United Kingdom Independence Party

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UK Independence Party
Welsh namePlaid Annibyniaeth y DU
LeaderGerard Batten
Secretary-GeneralJonathan Arnott
Deputy LeaderMike Hookem
Executive chairmanSteve Crowther
PresidentJeffrey Titford
Founded3 September 1993
HeadquartersNewton Abbot, Devon
Youth wingYoung Independence
Membership  (2018)Decrease 21,000
IdeologyEuroscepticism
Right-wing populism
Libertarianism[1][2][3]
Political positionRight-wing[4]
International affiliationNone
European affiliationNone
European Parliament groupEurope of Freedom and Democracy
ColoursPurple and Yellow
House of Commons
0 / 650
House of Lords
3 / 724
European Parliament
17 / 73
Local government
108 / 21,259
Police & Crime Commissioners
0 / 41
Website
http://www.ukip.org/
Political parties
Nigel Farage was the leader of the UK Independence Party until July 2016

The United Kingdom Independence Party (often called UKIP, said "you-kipp") is a political party in the United Kingdom. Its policies promote conservatism, classical liberalism, libertarianism, national conservatism, and Euroscepticism. Their main policy is for the UK to leave the European Union.

The party was founded in 1993, and they first won seats in the European Parliament in 1999. They won 3 seats in 1999, which was increased to 12 in 2004 and 13 in 2009. It is now 9. The party does not do well under Britain's 'First-past-the-post' system of elections and only has one seat in the British House of Commons, although they received 3.8 million votes (12.6% of the total vote) at the 2015 UK General Election.

Supporters of UKIP mostly believe in the following things:

  • - The United Kingdom should leave the European Union.
  • - There should be more referendums on certain issues.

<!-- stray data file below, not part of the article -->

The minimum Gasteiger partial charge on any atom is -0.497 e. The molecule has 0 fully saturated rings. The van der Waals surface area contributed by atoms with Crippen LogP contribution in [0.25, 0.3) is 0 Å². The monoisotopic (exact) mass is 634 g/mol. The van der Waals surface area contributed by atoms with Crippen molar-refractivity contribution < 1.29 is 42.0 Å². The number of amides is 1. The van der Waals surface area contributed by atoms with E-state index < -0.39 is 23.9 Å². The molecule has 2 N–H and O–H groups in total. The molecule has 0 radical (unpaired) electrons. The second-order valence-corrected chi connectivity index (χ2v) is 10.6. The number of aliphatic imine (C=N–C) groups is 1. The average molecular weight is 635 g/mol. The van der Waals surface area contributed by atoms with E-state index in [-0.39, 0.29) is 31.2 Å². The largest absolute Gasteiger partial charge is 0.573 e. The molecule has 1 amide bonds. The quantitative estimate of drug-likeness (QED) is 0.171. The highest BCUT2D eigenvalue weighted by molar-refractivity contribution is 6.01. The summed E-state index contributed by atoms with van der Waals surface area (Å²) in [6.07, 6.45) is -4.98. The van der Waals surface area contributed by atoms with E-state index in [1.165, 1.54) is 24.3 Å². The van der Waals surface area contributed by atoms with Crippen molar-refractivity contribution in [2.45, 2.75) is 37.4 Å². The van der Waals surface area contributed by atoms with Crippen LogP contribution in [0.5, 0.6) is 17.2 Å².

• - British people should not have to carry ID cards.

In 2008 UKIP banned people who used to be members of the British National Party (BNP) from joining.

On 9 October 2014 Douglas Carswell became UKIP's first elected MP.[5] Carswell quit the party in 2017[6].

May 2014 elections[change | change source]

In the May 2014 local elections UKIP got 30% of the vote in Sunderland.[7] The party gained 155 seats in the country.[8]

2015 General Election[change | change source]

UKIP came third in the May 2015 General Election, after the Labour Party and the Conservative Party. The party got 12.9% of the vote and gained one seat.

2017 General Election[change | change source]

In the 2017 general election, UKIP's share of the vote went down to 1.8 and they didn't win any seats. The next day UKIP's leader Paul Nuttall resigned.

Current Members[change | change source]

There are currently over 20,000 people who are members of the UKIP. Of these, some are politicians. seventeen of them are members of the European Parliament.

East Midlands Derek Clark
East of England David Campbell-Bannerman, Stuart Agnew
London Gerard Batten
North West England Paul Nuttall
South East England Nigel Farage, Marta Andreasen
South West England Trevor Colman, Earl of Dartmouth
Wales John Bufton
West Midlands Mike Nattrass
Yorkshire and the Humber Godfrey Bloom

Sources[change | change source]

  1. Rooksby, Ed (19 December 2012). "Ukip are true libertarians". The Guardian. Retrieved 4 May 2013.
  2. "Local elections: What does UKIP stand for?". BBC. 3 may 2013. They can broadly be seen as right wing, with a strong libertarian flavour and a dash of social conservatism. Check date values in: |date= (help)
  3. Robinson, Chris (13). Electoral Systems and Voting in the United Kingdom. Edinburgh University Press. p. 203. ISBN 978-0748627509. Unknown parameter |month= ignored (help); Check date values in: |date=, |year= / |date= mismatch (help)
  4. Aylott, Nicholas (18). Political Parties in Multi-Level Polities: The Nordic Countries Compared. Palgrave Macmillan. p. 2009. ISBN 978-0230243736. Unknown parameter |coauthors= ignored (|author= suggested) (help); Unknown parameter |month= ignored (help); Check date values in: |date=, |year= / |date= mismatch (help)
  5. https://www.bbc.co.uk/news/uk-politics-29549414
  6. "Douglas Carswell quitting UKIP". 25 March 2017. Retrieved 25 March 2017 – via www.bbc.co.uk.
  7. https://www.bbc.co.uk/news/uk-politics-27534191
  8. https://www.nytimes.com/2014/05/24/world/europe/britain-elections.html?_r=0

Other websites[change | change source]